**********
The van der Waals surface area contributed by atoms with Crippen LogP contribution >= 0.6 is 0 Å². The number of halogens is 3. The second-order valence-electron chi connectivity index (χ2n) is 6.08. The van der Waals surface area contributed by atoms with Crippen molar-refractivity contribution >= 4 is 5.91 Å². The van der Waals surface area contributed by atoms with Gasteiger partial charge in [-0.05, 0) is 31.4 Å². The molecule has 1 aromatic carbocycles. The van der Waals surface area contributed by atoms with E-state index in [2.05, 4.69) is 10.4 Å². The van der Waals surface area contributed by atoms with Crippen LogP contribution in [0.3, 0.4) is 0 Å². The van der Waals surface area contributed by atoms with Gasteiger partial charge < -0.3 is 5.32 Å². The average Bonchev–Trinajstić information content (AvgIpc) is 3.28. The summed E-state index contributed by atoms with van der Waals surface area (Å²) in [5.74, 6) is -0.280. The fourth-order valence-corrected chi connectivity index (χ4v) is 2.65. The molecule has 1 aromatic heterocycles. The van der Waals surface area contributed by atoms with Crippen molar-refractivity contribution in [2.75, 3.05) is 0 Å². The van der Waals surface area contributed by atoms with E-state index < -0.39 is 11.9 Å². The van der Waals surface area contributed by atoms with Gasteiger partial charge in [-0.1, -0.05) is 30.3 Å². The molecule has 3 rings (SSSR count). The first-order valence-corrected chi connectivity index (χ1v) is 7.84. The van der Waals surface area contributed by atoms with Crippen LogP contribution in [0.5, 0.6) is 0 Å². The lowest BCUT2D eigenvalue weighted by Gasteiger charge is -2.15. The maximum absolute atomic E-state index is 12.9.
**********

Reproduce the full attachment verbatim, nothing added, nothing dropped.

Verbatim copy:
The van der Waals surface area contributed by atoms with Crippen LogP contribution >= 0.6 is 0 Å². The number of halogens is 3. The second-order valence-electron chi connectivity index (χ2n) is 6.08. The van der Waals surface area contributed by atoms with Crippen molar-refractivity contribution >= 4 is 5.91 Å². The van der Waals surface area contributed by atoms with Gasteiger partial charge in [-0.05, 0) is 31.4 Å². The molecule has 1 aromatic carbocycles. The van der Waals surface area contributed by atoms with E-state index in [2.05, 4.69) is 10.4 Å². The van der Waals surface area contributed by atoms with Crippen LogP contribution in [0.3, 0.4) is 0 Å². The van der Waals surface area contributed by atoms with Gasteiger partial charge < -0.3 is 5.32 Å². The average Bonchev–Trinajstić information content (AvgIpc) is 3.28. The summed E-state index contributed by atoms with van der Waals surface area (Å²) in [5.74, 6) is -0.280. The fourth-order valence-corrected chi connectivity index (χ4v) is 2.65. The molecule has 1 aromatic heterocycles. The van der Waals surface area contributed by atoms with Crippen molar-refractivity contribution in [2.75, 3.05) is 0 Å². The van der Waals surface area contributed by atoms with E-state index < -0.39 is 11.9 Å². The van der Waals surface area contributed by atoms with Gasteiger partial charge in [-0.1, -0.05) is 30.3 Å². The molecule has 3 rings (SSSR count). The first-order valence-corrected chi connectivity index (χ1v) is 7.84. The van der Waals surface area contributed by atoms with Crippen LogP contribution in [0.5, 0.6) is 0 Å². The lowest BCUT2D eigenvalue weighted by Gasteiger charge is -2.15. The maximum absolute atomic E-state index is 12.9.